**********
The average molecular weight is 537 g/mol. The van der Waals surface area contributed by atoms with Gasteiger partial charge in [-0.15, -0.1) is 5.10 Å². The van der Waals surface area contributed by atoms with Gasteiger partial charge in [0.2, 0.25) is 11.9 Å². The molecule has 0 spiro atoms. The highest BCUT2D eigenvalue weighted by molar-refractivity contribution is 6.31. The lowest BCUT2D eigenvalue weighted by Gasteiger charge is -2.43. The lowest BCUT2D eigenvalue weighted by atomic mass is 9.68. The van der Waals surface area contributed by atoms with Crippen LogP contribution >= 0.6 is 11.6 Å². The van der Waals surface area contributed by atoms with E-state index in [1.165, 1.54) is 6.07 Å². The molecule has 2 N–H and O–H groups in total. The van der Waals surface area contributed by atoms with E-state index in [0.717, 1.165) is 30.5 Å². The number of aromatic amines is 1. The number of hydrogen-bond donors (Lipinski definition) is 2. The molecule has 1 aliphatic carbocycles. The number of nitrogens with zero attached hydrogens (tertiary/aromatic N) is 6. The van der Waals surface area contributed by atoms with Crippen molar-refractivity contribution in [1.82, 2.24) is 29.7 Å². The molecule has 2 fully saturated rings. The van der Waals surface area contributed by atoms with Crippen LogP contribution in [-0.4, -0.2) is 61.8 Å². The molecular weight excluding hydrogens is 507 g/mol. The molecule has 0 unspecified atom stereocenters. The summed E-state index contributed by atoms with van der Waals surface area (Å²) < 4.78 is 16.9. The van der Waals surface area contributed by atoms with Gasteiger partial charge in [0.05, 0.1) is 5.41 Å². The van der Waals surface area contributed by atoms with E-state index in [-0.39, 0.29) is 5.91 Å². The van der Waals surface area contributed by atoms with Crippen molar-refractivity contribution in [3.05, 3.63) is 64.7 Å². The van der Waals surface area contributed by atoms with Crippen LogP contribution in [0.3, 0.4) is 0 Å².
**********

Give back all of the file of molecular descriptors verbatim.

The average molecular weight is 537 g/mol. The van der Waals surface area contributed by atoms with Gasteiger partial charge in [-0.15, -0.1) is 5.10 Å². The van der Waals surface area contributed by atoms with Gasteiger partial charge in [0.2, 0.25) is 11.9 Å². The molecule has 0 spiro atoms. The highest BCUT2D eigenvalue weighted by molar-refractivity contribution is 6.31. The lowest BCUT2D eigenvalue weighted by Gasteiger charge is -2.43. The lowest BCUT2D eigenvalue weighted by atomic mass is 9.68. The van der Waals surface area contributed by atoms with Crippen LogP contribution >= 0.6 is 11.6 Å². The van der Waals surface area contributed by atoms with E-state index in [1.165, 1.54) is 6.07 Å². The molecule has 2 N–H and O–H groups in total. The van der Waals surface area contributed by atoms with E-state index in [0.717, 1.165) is 30.5 Å². The number of aromatic amines is 1. The number of hydrogen-bond donors (Lipinski definition) is 2. The molecule has 1 aliphatic carbocycles. The number of nitrogens with zero attached hydrogens (tertiary/aromatic N) is 6. The van der Waals surface area contributed by atoms with Crippen molar-refractivity contribution in [1.82, 2.24) is 29.7 Å². The molecule has 2 fully saturated rings. The van der Waals surface area contributed by atoms with Crippen LogP contribution in [-0.4, -0.2) is 61.8 Å². The molecular weight excluding hydrogens is 507 g/mol. The molecule has 0 unspecified atom stereocenters. The summed E-state index contributed by atoms with van der Waals surface area (Å²) < 4.78 is 16.9. The van der Waals surface area contributed by atoms with Gasteiger partial charge in [0.05, 0.1) is 5.41 Å². The van der Waals surface area contributed by atoms with E-state index in [-0.39, 0.29) is 5.91 Å². The van der Waals surface area contributed by atoms with Crippen molar-refractivity contribution in [3.05, 3.63) is 64.7 Å². The van der Waals surface area contributed by atoms with Crippen LogP contribution in [0.3, 0.4) is 0 Å².